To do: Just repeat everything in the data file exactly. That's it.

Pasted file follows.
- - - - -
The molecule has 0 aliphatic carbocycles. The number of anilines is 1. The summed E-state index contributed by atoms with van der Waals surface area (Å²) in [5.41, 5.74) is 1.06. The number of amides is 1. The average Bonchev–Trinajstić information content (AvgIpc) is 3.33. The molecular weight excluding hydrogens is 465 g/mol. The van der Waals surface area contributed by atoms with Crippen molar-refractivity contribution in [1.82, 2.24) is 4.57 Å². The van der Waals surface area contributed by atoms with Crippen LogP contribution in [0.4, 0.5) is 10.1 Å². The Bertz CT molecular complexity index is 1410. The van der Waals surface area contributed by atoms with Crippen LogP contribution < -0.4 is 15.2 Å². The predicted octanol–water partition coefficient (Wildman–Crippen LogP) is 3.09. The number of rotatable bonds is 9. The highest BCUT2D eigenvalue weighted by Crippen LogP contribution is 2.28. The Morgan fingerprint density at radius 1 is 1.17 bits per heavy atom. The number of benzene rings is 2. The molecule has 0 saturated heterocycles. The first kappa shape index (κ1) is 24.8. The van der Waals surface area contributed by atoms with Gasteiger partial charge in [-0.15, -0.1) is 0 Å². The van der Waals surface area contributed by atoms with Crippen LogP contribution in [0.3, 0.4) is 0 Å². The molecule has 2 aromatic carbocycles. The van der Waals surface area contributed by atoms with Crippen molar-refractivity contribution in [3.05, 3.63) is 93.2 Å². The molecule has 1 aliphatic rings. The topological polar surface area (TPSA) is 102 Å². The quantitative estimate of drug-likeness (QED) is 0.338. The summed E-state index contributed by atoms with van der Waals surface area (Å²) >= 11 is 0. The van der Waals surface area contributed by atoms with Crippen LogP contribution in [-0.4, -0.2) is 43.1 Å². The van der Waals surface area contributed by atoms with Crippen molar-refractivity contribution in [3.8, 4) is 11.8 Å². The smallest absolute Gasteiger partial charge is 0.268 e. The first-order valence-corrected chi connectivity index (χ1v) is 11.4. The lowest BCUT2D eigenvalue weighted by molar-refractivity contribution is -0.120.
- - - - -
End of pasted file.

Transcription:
The molecule has 0 aliphatic carbocycles. The number of anilines is 1. The summed E-state index contributed by atoms with van der Waals surface area (Å²) in [5.41, 5.74) is 1.06. The number of amides is 1. The average Bonchev–Trinajstić information content (AvgIpc) is 3.33. The molecular weight excluding hydrogens is 465 g/mol. The van der Waals surface area contributed by atoms with Crippen molar-refractivity contribution in [1.82, 2.24) is 4.57 Å². The van der Waals surface area contributed by atoms with Crippen LogP contribution in [0.4, 0.5) is 10.1 Å². The Bertz CT molecular complexity index is 1410. The van der Waals surface area contributed by atoms with Crippen LogP contribution < -0.4 is 15.2 Å². The predicted octanol–water partition coefficient (Wildman–Crippen LogP) is 3.09. The number of rotatable bonds is 9. The highest BCUT2D eigenvalue weighted by Crippen LogP contribution is 2.28. The Morgan fingerprint density at radius 1 is 1.17 bits per heavy atom. The number of benzene rings is 2. The molecule has 0 saturated heterocycles. The first kappa shape index (κ1) is 24.8. The van der Waals surface area contributed by atoms with Gasteiger partial charge in [-0.15, -0.1) is 0 Å². The van der Waals surface area contributed by atoms with Crippen LogP contribution in [0.3, 0.4) is 0 Å². The molecule has 2 aromatic carbocycles. The van der Waals surface area contributed by atoms with Crippen molar-refractivity contribution in [3.05, 3.63) is 93.2 Å². The molecule has 1 aliphatic rings. The topological polar surface area (TPSA) is 102 Å². The quantitative estimate of drug-likeness (QED) is 0.338. The summed E-state index contributed by atoms with van der Waals surface area (Å²) >= 11 is 0. The van der Waals surface area contributed by atoms with Crippen LogP contribution in [-0.4, -0.2) is 43.1 Å². The van der Waals surface area contributed by atoms with Crippen molar-refractivity contribution in [3.8, 4) is 11.8 Å². The smallest absolute Gasteiger partial charge is 0.268 e. The first-order valence-corrected chi connectivity index (χ1v) is 11.4. The lowest BCUT2D eigenvalue weighted by molar-refractivity contribution is -0.120.